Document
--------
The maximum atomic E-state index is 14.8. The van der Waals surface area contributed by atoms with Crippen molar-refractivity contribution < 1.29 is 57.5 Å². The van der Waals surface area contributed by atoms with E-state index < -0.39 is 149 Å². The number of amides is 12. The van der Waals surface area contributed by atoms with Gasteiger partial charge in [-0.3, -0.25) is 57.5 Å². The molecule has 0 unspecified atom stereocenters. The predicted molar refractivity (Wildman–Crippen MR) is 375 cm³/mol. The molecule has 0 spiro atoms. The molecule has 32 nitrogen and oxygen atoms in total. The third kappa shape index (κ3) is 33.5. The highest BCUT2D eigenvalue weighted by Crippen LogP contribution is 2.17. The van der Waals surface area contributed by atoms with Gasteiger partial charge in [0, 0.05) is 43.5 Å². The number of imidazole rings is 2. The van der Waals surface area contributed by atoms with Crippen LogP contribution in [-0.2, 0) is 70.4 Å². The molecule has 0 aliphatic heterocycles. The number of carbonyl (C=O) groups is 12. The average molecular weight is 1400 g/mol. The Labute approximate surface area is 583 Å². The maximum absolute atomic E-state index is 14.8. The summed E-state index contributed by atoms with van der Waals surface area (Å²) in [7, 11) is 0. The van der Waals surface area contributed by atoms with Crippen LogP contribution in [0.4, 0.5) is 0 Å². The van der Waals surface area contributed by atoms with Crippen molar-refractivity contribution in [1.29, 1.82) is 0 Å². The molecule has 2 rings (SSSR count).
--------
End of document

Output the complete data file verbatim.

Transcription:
The maximum atomic E-state index is 14.8. The van der Waals surface area contributed by atoms with Crippen molar-refractivity contribution < 1.29 is 57.5 Å². The van der Waals surface area contributed by atoms with E-state index < -0.39 is 149 Å². The number of amides is 12. The van der Waals surface area contributed by atoms with Gasteiger partial charge in [-0.3, -0.25) is 57.5 Å². The molecule has 0 unspecified atom stereocenters. The predicted molar refractivity (Wildman–Crippen MR) is 375 cm³/mol. The molecule has 0 spiro atoms. The molecule has 32 nitrogen and oxygen atoms in total. The third kappa shape index (κ3) is 33.5. The highest BCUT2D eigenvalue weighted by Crippen LogP contribution is 2.17. The van der Waals surface area contributed by atoms with Gasteiger partial charge in [0, 0.05) is 43.5 Å². The number of imidazole rings is 2. The van der Waals surface area contributed by atoms with Crippen LogP contribution in [-0.2, 0) is 70.4 Å². The molecule has 0 aliphatic heterocycles. The number of carbonyl (C=O) groups is 12. The average molecular weight is 1400 g/mol. The Labute approximate surface area is 583 Å². The maximum absolute atomic E-state index is 14.8. The summed E-state index contributed by atoms with van der Waals surface area (Å²) in [7, 11) is 0. The van der Waals surface area contributed by atoms with Crippen LogP contribution in [0.4, 0.5) is 0 Å². The van der Waals surface area contributed by atoms with Crippen molar-refractivity contribution in [1.29, 1.82) is 0 Å². The molecule has 2 rings (SSSR count).